Well, it finally happened this Halloween – I officially became a senior citizen.
I realize there are differences of opinion when it comes to defining the true age of a “senior.” Some stores and organizations consider it to be 55. Others offer a discount when you’re 62. And the worst is AARP. I remember when I turned 50 and they sent me a membership card. Just looking at it gave me a panic attack.
But 65 is the no-doubt-about-it “you’re definitely a senior citizen now” age. I guess it’s because it has something to do with getting that golden ticket – the Medicare card.
I received a lot of reminders of my advancing age on my birthday this year. There were the cards that said things like, “You know you’re old when the candles cost more than your birthday cake” or “You know you’re old when you and your teeth no longer sleep together.”
And there were the usual jokes about the only men in my life being Ben Gay, Arthur-itis and Charlie Horse
I also received a few gag gifts. One was a statue of an elderly woman with everything on her body pointing south. She had one hand on her hip and her body wiggled back and forth (kind of like those old-fashioned hula-dancer statues people used to put on their car dashboards). On the base, it said, “I’m still hot! But now it comes in flashes.”
Another gift was a box that said “Senior Survival Kit” on the lid. It contained a tube of denture adhesive, a magnifying glass, antacid tablets, aspirin, wrinkle cream, laxative, hemorrhoid ointment and a pair of socks that said “left” and “right” on them.
One of my friends gave me a book that listed information about the year I was born. The average cost of a house back then was $7,450. Gas was 17 cents per gallon, a postage stamp was three cents, a loaf of bread was 14 cents, and a new car was about $1,400. Truman was the president and the 45-rpm record was just invented. Argyle socks were the latest fashion trend. Believe me, I felt older than dirt after reading that.
I have to confess, however, that when it comes to my age, I’m still in denial. I live in jeans, dye my hair and wear it long, and still dare to do things like ride on roller coasters and go zip-lining. But reality has a way of reminding me I’m not twenty-one any more…especially when it comes to my mail.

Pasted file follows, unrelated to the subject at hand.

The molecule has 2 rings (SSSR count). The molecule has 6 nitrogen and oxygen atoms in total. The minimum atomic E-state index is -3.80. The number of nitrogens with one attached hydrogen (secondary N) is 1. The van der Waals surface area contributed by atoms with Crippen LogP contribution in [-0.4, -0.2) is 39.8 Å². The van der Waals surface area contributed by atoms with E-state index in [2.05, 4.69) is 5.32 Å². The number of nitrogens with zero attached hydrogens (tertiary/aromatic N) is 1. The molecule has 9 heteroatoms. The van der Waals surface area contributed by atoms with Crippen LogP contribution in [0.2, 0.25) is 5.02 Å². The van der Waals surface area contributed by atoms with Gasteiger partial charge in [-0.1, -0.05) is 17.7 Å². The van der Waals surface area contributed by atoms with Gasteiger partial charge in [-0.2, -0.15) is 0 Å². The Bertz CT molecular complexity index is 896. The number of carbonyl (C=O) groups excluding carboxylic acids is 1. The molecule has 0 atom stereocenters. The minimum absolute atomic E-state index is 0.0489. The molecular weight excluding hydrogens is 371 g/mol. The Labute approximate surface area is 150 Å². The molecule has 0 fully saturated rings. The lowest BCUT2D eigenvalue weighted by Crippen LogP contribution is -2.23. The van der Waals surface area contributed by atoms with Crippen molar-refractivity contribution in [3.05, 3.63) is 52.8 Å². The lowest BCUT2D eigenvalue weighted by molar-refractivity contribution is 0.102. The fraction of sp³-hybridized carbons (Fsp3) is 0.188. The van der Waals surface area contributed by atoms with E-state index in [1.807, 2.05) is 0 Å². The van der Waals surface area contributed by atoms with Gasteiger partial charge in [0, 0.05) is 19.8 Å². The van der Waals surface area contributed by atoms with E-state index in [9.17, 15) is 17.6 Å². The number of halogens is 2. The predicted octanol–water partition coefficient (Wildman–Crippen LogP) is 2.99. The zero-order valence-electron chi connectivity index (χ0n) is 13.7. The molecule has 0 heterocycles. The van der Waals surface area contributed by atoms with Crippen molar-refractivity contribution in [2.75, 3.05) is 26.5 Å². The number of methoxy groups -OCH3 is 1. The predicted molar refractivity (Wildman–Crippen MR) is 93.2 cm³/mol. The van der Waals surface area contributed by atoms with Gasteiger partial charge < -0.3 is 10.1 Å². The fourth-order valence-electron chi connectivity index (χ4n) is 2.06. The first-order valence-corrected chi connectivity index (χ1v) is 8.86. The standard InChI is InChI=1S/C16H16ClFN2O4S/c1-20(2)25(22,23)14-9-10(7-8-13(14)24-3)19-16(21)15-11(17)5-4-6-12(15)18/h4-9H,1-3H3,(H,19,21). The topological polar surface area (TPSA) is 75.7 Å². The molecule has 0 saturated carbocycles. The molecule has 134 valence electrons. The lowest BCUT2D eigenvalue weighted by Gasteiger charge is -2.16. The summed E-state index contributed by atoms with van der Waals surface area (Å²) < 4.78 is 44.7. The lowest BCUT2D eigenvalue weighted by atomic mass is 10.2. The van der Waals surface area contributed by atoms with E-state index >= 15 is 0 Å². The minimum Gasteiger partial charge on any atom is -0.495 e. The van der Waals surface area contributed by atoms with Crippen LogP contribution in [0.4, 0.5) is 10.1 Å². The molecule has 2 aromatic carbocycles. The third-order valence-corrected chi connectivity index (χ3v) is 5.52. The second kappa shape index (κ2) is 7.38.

I can remember when the mail-order catalogs I received were from places like Victoria’s Secret, Frederick’s of Hollywood and The Beauty Boutique. Now they come from places that sell hearing aids, back braces, life insurance, liver-spot remover and motorized wheelchairs. I can get up in the morning feeling like a 30-year-old, but after I read my mail, I feel as if should be picking out my headstone.
On the bright side, I don’t have that “little old lady” voice yet. I was on the phone with a customer-service guy the other day and he happened to mention he was in his 30s. I told him I had underwear older than him and he laughed and said, “Yeah, right! I can tell by your voice you’re only about 35.”
I wanted to adopt him.
So I figure I can stay young if my only contact with people is by telephone.
Being seen in person, however, is another story. I can remember one year when I went to this Halloween haunted house. There were two volunteers stationed at the door who shouted a number between 1-4 before each person went inside. I finally asked one of the employees why.
“Well,” he said, “we do it to warn the actors inside what ages the people coming in are, so they can adjust their level of scariness accordingly. A number one is a young child, number two is a teen, number three is an adult, and number four is a senior citizen.”
“Oh, that makes sense,” I said.
When it was my turn to go inside, one of the guys at the door shouted, “Four plus! Maybe even five!” I was seriously tempted to clobber him.
But my friends have been trying to point out all of the benefits of being in my “golden” years. They reminded me I can get into state parks free of charge and I can get discounts at stores and movie theaters, among other places. And, of course, there is Medicare.
Benefits or not, I fully intend to continue to be in denial about my age for as long as possible.
Now, if you’ll excuse me, I feel a sudden urge to go take a nap.